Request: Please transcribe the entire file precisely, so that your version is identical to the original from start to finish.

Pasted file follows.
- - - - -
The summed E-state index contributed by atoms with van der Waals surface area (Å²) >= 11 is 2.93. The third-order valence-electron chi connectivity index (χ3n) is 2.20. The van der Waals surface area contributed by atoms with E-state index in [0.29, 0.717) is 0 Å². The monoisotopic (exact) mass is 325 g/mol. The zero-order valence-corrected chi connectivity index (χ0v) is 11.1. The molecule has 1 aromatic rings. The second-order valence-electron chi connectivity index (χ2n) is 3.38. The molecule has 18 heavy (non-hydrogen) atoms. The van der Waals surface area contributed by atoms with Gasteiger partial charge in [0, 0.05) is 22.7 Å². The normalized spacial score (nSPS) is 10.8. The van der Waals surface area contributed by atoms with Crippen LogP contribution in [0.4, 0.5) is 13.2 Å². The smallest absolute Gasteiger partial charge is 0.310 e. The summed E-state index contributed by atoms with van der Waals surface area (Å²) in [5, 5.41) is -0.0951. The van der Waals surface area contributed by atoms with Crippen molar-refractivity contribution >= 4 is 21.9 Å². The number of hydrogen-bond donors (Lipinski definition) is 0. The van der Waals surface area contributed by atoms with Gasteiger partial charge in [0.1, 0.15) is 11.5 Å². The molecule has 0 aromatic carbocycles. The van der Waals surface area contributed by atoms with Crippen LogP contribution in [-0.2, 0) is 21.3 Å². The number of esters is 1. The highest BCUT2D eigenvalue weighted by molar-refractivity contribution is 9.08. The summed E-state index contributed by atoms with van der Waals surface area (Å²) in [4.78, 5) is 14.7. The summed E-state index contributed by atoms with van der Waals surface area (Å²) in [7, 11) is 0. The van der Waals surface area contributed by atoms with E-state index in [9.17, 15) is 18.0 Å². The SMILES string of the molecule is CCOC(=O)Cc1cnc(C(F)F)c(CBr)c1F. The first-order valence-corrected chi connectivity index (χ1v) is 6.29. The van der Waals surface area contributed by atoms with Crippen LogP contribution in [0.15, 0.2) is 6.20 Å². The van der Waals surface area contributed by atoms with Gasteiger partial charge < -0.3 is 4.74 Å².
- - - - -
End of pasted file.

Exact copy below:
The summed E-state index contributed by atoms with van der Waals surface area (Å²) >= 11 is 2.93. The third-order valence-electron chi connectivity index (χ3n) is 2.20. The van der Waals surface area contributed by atoms with E-state index in [0.29, 0.717) is 0 Å². The monoisotopic (exact) mass is 325 g/mol. The zero-order valence-corrected chi connectivity index (χ0v) is 11.1. The molecule has 1 aromatic rings. The second-order valence-electron chi connectivity index (χ2n) is 3.38. The molecule has 18 heavy (non-hydrogen) atoms. The van der Waals surface area contributed by atoms with Gasteiger partial charge in [0, 0.05) is 22.7 Å². The normalized spacial score (nSPS) is 10.8. The van der Waals surface area contributed by atoms with Crippen LogP contribution in [0.4, 0.5) is 13.2 Å². The smallest absolute Gasteiger partial charge is 0.310 e. The summed E-state index contributed by atoms with van der Waals surface area (Å²) in [5, 5.41) is -0.0951. The van der Waals surface area contributed by atoms with Crippen molar-refractivity contribution >= 4 is 21.9 Å². The number of hydrogen-bond donors (Lipinski definition) is 0. The van der Waals surface area contributed by atoms with Gasteiger partial charge in [0.1, 0.15) is 11.5 Å². The molecule has 0 aromatic carbocycles. The van der Waals surface area contributed by atoms with Crippen LogP contribution in [-0.2, 0) is 21.3 Å². The number of esters is 1. The highest BCUT2D eigenvalue weighted by molar-refractivity contribution is 9.08. The summed E-state index contributed by atoms with van der Waals surface area (Å²) in [4.78, 5) is 14.7. The summed E-state index contributed by atoms with van der Waals surface area (Å²) in [7, 11) is 0. The van der Waals surface area contributed by atoms with E-state index in [9.17, 15) is 18.0 Å². The SMILES string of the molecule is CCOC(=O)Cc1cnc(C(F)F)c(CBr)c1F. The first-order valence-corrected chi connectivity index (χ1v) is 6.29. The van der Waals surface area contributed by atoms with Crippen LogP contribution in [0.15, 0.2) is 6.20 Å². The van der Waals surface area contributed by atoms with Gasteiger partial charge < -0.3 is 4.74 Å².